PHARMACY

With legislative clock running out, Medicare, Medicaid bills gain urgency

BY Jim Frederick

ALEXANDRIA, Va. With the clock ticking down to the final days on this year’s session of Congress, and lawmakers racing to adjourn for the holidays, key members of the House and Senate are racing to pass legislation that could make the Medicare Part D drug benefit program and the Medicaid prescription reimbursement system easier for pharmacy operators to swallow.

To that end, Sen. Max Baucus, who chairs the Senate Finance Committee, is reportedly negotiating directly with House leadership on what pharmacy leaders consider a must-pass Medicare bill this year. Known as S. 1954, or the Pharmacy Access Improvement Act of 2007, the bill was written in July by Baucus, D-Mont., and Charles Grassley, R-Iowa. It would require complete and accurate Part D prescription drug claims submitted electronically to be paid within 14 days, and paper claims within 30 days.

To push the bill toward a vote before the end of the year, Baucus is steering it through committee and seeking compromise to enable its quick passage. According to a report from the lobbyists of the National Community Pharmacists Association, a number of committee chairmen will play a key role in the effort to reach a consensus on both Medicare and Medicaid legislation acceptable to both houses of Congress.

That list includes Rep. Charles Rangel, D-N.Y., chair of the House Ways & Means Committee; Rep. Pete Stark, D-Calif., chair of the House Ways & Means Health Subcommittee; Rep. John Dingell, D-Mich., chair of the House Energy & Commerce Committee; and Rep. Frank Pallone, D-N.J., chair of the House Energy & Commerce Health Subcommittee.

“If the first role of government is to do no harm, and the U.S. Congress will be shirking its duties if it leaves for the holidays without acting on pressing legislative matters regarding the … viability of community pharmacy,” said NCPA executive vice president and chief executive officer Bruce Roberts today. “Congress must correct flaws in Medicare and Medicaid that hinder community pharmacies’ ability to provide patients with prescription drug services and undermine … our free market system.”

Roberts urged lawmakers to “fix this two-headed problem” and “stop the hemorrhaging of community pharmacies” by focusing on several bills introduced earlier this year. “We urge the Senate and House leadership to include the common-sense provisions contained in the specific legislative fixes pending in Congress,” he said. “For Medicare the bills are S. 1954 and H.R. 1474, and for Medicaid the bills are S. 1951 and H.R. 3140/3700.”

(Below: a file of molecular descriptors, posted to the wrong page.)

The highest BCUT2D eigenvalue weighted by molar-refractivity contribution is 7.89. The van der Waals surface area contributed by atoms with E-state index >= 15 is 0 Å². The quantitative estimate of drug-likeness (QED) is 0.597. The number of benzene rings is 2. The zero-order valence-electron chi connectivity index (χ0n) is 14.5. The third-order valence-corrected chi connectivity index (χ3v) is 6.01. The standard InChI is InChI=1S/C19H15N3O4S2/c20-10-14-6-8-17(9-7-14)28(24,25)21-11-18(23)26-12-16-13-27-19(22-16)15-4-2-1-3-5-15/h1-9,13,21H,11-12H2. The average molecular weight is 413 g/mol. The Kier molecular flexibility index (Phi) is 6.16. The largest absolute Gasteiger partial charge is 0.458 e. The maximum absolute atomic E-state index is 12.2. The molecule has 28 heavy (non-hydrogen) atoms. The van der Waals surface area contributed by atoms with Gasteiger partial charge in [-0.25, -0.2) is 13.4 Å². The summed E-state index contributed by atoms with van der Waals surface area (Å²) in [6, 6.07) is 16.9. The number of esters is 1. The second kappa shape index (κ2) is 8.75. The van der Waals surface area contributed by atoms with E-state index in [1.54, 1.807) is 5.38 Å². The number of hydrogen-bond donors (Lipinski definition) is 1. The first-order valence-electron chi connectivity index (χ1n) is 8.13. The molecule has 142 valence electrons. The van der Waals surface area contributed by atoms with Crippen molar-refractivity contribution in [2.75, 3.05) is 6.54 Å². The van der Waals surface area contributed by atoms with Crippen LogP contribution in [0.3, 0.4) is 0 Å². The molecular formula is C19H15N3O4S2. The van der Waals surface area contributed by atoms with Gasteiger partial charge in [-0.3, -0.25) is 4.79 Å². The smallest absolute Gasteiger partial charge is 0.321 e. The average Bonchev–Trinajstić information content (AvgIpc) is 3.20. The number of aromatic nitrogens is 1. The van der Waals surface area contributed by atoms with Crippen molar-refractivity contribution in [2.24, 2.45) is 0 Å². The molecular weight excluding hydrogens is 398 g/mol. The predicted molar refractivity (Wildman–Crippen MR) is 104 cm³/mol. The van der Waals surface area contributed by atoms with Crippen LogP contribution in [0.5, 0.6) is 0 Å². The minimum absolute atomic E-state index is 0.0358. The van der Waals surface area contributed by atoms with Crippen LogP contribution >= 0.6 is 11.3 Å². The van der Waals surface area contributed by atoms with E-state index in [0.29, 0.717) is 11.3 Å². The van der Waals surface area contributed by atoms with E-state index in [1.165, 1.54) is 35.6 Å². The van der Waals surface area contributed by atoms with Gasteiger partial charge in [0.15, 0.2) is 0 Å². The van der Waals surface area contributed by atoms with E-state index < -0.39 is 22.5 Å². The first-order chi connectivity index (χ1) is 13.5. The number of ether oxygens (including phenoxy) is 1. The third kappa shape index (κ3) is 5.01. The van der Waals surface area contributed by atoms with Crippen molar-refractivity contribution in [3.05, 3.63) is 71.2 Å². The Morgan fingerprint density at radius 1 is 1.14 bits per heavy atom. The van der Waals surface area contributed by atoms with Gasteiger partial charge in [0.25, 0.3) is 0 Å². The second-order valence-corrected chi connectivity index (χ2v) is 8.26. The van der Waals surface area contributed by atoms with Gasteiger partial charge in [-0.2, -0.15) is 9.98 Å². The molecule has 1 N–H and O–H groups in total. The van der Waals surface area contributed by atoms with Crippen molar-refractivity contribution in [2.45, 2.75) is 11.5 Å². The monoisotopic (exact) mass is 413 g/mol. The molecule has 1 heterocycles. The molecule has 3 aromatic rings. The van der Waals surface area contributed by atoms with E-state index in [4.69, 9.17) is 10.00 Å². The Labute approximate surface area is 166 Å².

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PHARMACY

Amgen discussing Aranesp label changes

BY Allison Cerra

THOUSAND OAKS, Calif.

Biotechnology company Amgen stated late Thursday that it is discussing potential safety updates for its anemia drugs with the Food and Drug Administration.

The drugs are part of a class of drugs called erythropoiesis stimulating agents, or ESAs, used to treat anemia in chemotherapy and kidney-failure patients. They include Aranesp and Epogen, made by Amgen, and Johnson & Johnson’s Procrit.

The FDA’s Oncologic Drugs Advisory Committee will meet during the first quarter as part of its ongoing review for ESA therapies, the company said.

Earlier this year, the FDA issued requirements for stronger warnings on the drugs and asked for additional studies. The FDA issued a black box warning on the drugs, the most critical warning a drug can carry.

Amgen currently is conducting studies to further determine the possible safety risks when patients use their pharmaceuticals.

Additional safety label changes will likely be based on data from a breast cancer patient study and follow-up data from a cervical cancer patient study, Amgen said.

Shares of Amgen fell $2.05, or 3.7 percent, to $53.10 in premarket trading.

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Vemics enters agreement to use eRx Network

BY Drew Buono

NANUET, N.Y. Vemics and eRx Network have announced an agreement under which eRx will use Vemics’ iMedicor online, HIPPA compliant Electronic Health Record transport network, which will carry refill requests electronically rather than by fax or phone.

“The proposed solution will eliminate manual processes and reduce costs for eRx Network pharmacy clients,” said Tom Dorsett, president of healthcare solutions for Vemics.  “In addition, it will eliminate multiple manual processes for the physician office and take them a step closer to adoption of more profitable e-prescribing technology.”

“This relationship will move physicians quicker to electronic prescribing and help the pharmacy by eliminating the need to data-enter refill responses,” said Murray Lyle, president and chief operating officer of eRx Network. “There is significant room for growth and expansion as this partnership evolves.” eRx Network currently has more than 200,000 active physician subscribers utilizing the network for carrying e-prescribing transactions and prescription refill requests.

The iMedicor portal, which went live on Oct. 10, is the health industry’s first free, HIPAA-compliant online personal health data exchange and secure messaging portal for physician collaboration, community and referrals.  The portal’s proprietary HIPAA-compliant technology and ability to enable health providers to exchange medical record data, documentation and images are what distinguishes it from the chat-room-style portals for doctors currently in existence.

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